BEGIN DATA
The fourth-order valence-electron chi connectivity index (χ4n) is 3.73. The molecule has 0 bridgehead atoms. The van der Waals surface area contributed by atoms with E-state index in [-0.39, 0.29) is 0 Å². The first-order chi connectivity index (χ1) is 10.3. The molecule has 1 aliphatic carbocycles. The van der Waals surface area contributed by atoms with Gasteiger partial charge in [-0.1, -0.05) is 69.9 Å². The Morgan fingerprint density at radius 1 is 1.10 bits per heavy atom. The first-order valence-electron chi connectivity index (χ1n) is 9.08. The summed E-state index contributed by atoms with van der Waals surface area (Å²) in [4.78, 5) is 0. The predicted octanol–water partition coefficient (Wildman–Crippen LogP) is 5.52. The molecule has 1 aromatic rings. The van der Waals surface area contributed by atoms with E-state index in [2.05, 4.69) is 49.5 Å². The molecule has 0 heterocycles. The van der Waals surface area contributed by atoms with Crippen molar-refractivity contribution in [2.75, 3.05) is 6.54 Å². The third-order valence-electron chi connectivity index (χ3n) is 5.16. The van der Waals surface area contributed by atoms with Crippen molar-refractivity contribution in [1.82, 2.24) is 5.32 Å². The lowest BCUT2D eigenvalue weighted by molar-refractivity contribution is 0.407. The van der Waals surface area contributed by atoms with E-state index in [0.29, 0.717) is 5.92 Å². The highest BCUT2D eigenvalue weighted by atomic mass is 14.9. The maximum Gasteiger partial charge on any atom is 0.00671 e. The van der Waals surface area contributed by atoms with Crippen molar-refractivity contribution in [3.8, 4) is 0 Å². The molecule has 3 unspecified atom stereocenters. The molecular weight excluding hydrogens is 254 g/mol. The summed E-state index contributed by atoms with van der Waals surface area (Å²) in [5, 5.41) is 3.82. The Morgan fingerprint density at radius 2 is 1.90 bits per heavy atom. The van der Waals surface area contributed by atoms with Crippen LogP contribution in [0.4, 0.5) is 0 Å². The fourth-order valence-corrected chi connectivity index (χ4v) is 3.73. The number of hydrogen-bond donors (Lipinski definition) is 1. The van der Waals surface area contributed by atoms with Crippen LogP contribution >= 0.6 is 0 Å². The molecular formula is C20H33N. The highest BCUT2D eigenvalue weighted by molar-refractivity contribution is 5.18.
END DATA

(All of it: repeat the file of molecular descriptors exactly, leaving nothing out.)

The fourth-order valence-electron chi connectivity index (χ4n) is 3.73. The molecule has 0 bridgehead atoms. The van der Waals surface area contributed by atoms with E-state index in [-0.39, 0.29) is 0 Å². The first-order chi connectivity index (χ1) is 10.3. The molecule has 1 aliphatic carbocycles. The van der Waals surface area contributed by atoms with Gasteiger partial charge in [-0.1, -0.05) is 69.9 Å². The Morgan fingerprint density at radius 1 is 1.10 bits per heavy atom. The first-order valence-electron chi connectivity index (χ1n) is 9.08. The summed E-state index contributed by atoms with van der Waals surface area (Å²) in [4.78, 5) is 0. The predicted octanol–water partition coefficient (Wildman–Crippen LogP) is 5.52. The molecule has 1 aromatic rings. The van der Waals surface area contributed by atoms with E-state index in [2.05, 4.69) is 49.5 Å². The molecule has 0 heterocycles. The van der Waals surface area contributed by atoms with Crippen molar-refractivity contribution in [2.75, 3.05) is 6.54 Å². The third-order valence-electron chi connectivity index (χ3n) is 5.16. The van der Waals surface area contributed by atoms with Crippen molar-refractivity contribution in [1.82, 2.24) is 5.32 Å². The lowest BCUT2D eigenvalue weighted by molar-refractivity contribution is 0.407. The van der Waals surface area contributed by atoms with E-state index in [0.29, 0.717) is 5.92 Å². The highest BCUT2D eigenvalue weighted by atomic mass is 14.9. The maximum Gasteiger partial charge on any atom is 0.00671 e. The van der Waals surface area contributed by atoms with Crippen molar-refractivity contribution in [3.8, 4) is 0 Å². The molecule has 3 unspecified atom stereocenters. The molecular weight excluding hydrogens is 254 g/mol. The summed E-state index contributed by atoms with van der Waals surface area (Å²) in [5, 5.41) is 3.82. The Morgan fingerprint density at radius 2 is 1.90 bits per heavy atom. The van der Waals surface area contributed by atoms with Crippen LogP contribution in [0.4, 0.5) is 0 Å². The fourth-order valence-corrected chi connectivity index (χ4v) is 3.73. The number of hydrogen-bond donors (Lipinski definition) is 1. The van der Waals surface area contributed by atoms with Crippen LogP contribution >= 0.6 is 0 Å². The molecular formula is C20H33N. The highest BCUT2D eigenvalue weighted by molar-refractivity contribution is 5.18.